Ian Bell: One of the survivors and the star of last summer, but his form is almost as bad as Cook's, with a recent average of 27. He is England's senior middle order batsman but has consistently failed to live up to his billing in the last 12 months. "Bell needs to become more accountable otherwise he will be accused of a softness that betrays his ability," says Mark Nicholas of Cricinfo. Umpire's call.
Jonny Bairstow: England's problem at number six is now eclipsed by troubles elsewhere in the team, but even before the current crisis they were struggling to find a player to replace Paul Collingwood. Six should be the position for youngsters to cement their place in the side, but Bairstow, like James Taylor, Eoin Morgan, Ravi Bopara and others, tried and failed to make the spot his own. Bairstow was tipped to become England wicketkeeper but his England career now appears to be over. Gone.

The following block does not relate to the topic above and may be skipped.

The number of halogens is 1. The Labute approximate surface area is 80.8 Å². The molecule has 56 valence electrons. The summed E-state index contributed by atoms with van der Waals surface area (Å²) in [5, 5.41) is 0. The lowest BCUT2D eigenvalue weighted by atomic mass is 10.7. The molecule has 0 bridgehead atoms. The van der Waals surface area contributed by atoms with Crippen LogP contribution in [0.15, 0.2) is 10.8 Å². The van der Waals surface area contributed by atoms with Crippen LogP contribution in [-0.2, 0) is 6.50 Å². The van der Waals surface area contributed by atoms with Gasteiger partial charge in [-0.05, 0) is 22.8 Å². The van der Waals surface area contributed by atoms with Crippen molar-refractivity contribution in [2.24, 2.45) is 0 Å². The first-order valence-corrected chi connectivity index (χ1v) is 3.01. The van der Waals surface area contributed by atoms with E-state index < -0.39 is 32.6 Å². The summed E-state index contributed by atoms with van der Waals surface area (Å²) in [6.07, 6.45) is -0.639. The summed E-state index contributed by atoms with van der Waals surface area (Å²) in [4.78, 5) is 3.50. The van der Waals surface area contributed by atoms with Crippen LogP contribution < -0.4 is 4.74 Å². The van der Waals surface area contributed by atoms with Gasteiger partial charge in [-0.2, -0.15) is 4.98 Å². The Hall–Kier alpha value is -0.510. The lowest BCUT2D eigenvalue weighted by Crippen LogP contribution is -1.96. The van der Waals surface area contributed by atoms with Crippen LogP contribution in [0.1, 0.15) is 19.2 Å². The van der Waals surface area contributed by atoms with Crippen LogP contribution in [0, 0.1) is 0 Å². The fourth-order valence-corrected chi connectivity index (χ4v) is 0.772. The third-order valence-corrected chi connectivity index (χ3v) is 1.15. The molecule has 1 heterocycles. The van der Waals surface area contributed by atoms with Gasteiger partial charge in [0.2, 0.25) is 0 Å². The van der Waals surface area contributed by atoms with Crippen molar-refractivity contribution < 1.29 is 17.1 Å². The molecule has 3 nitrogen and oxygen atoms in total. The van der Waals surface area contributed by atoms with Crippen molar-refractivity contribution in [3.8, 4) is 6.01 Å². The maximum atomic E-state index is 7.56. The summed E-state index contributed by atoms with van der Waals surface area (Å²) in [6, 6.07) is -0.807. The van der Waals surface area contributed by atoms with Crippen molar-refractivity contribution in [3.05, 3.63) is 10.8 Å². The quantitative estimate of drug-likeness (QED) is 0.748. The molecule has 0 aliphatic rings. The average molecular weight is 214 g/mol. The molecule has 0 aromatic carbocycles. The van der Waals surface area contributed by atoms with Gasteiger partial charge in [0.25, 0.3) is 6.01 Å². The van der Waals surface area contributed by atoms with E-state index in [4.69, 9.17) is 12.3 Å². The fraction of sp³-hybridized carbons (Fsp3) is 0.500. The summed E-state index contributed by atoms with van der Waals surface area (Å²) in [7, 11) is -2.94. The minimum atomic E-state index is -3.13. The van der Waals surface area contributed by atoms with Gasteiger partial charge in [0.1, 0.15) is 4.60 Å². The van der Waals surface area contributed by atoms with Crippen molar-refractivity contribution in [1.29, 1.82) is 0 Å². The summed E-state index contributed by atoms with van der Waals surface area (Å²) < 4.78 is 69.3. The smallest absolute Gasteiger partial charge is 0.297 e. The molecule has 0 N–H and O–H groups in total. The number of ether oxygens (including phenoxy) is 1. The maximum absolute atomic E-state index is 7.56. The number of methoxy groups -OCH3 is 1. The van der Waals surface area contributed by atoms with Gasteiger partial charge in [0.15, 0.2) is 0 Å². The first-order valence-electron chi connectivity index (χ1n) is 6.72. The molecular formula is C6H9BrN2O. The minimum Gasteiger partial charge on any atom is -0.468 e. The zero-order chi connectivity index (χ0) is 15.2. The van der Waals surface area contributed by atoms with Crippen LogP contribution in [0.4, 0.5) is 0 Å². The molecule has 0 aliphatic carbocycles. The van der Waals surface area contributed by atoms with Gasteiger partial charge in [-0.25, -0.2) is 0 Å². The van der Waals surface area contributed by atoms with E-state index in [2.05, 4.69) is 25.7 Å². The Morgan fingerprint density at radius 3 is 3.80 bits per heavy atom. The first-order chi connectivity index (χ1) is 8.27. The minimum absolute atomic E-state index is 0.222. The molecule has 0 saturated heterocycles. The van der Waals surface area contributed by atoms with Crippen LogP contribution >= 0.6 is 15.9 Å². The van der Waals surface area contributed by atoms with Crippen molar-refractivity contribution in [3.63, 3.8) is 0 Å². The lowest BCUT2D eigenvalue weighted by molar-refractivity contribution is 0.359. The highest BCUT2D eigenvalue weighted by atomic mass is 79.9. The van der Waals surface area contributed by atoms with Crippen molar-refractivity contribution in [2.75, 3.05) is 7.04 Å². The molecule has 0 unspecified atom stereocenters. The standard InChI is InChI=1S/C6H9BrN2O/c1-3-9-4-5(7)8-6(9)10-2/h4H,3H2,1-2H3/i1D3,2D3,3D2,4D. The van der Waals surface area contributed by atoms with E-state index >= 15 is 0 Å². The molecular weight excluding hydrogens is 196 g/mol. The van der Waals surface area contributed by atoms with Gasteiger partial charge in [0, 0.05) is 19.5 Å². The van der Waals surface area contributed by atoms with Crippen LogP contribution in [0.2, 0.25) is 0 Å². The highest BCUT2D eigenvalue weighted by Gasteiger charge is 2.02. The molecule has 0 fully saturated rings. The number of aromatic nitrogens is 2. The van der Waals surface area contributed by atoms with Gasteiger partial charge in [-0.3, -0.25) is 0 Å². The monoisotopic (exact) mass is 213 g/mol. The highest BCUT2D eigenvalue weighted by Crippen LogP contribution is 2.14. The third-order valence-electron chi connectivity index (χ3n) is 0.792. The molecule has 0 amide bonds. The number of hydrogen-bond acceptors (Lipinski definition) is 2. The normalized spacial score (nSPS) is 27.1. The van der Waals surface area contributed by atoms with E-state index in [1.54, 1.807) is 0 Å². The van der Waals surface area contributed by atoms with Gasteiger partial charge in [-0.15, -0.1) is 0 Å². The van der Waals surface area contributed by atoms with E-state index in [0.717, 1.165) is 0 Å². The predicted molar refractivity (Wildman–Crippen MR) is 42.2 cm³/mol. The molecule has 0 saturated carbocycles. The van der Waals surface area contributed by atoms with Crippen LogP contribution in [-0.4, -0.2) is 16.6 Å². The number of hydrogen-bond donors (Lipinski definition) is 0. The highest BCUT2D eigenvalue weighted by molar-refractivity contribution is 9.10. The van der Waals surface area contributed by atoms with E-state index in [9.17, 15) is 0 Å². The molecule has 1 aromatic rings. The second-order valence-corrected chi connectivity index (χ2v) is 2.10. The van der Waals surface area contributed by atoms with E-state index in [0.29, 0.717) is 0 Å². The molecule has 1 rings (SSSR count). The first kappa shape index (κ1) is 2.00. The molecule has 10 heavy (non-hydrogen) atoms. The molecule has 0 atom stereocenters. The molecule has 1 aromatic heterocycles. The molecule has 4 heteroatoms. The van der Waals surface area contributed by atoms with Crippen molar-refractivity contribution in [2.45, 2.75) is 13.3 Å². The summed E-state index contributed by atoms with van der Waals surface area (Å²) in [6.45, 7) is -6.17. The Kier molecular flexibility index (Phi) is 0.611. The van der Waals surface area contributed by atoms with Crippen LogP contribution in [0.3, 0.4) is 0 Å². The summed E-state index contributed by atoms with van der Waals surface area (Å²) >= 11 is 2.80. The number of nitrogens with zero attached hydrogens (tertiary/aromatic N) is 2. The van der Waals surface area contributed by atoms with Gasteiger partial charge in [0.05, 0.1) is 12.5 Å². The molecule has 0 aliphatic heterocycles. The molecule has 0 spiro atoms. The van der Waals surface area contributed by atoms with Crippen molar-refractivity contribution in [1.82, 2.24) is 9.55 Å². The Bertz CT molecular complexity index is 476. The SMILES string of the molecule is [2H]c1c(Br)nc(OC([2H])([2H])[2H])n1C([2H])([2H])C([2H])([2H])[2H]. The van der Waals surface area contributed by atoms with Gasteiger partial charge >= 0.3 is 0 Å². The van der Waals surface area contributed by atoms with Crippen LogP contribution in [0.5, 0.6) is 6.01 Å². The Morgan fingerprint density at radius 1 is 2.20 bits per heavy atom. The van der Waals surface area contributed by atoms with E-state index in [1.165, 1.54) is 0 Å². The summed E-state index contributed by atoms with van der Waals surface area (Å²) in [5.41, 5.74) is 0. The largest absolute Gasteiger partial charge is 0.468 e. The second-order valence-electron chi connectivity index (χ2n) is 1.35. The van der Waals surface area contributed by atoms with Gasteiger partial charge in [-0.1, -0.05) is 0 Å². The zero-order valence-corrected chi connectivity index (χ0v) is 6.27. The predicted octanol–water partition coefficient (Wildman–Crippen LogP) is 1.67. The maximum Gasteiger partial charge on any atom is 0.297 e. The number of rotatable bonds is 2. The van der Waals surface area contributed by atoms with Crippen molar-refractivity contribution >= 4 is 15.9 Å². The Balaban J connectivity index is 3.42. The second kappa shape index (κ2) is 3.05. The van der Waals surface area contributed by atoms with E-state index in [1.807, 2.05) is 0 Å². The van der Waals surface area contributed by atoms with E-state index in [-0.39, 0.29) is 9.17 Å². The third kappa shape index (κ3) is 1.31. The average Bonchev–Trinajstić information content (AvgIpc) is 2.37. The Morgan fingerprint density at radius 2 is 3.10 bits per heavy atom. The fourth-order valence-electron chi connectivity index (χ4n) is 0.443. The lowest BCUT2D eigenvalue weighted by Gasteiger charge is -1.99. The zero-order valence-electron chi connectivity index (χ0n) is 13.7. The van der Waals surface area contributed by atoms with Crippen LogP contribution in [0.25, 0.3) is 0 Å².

Matt Prior: The wicketkeeper was named England's player of the year in 2012-13, but was dropped for the final two Ashes Tests in Australia. He regained his place in the team this summer but bad form and injuries have prompted him to stand aside for the rest of the summer. It remains to be seen if he will return. Jos Buttler can claim the gloves now. Gone.
Tim Bresnan: The injury-prone all-rounder was fast tracked back into the side this winter after an elbow injury, but it did not help the team's fortunes and he was discarded after the fourth Test in Melbourne. He still harbours hopes of an England recall, but has fallen behind Ben Stokes and Chris Jordan in the pecking order. His only chance is if England's future becomes so bleak they look to the past. Gone.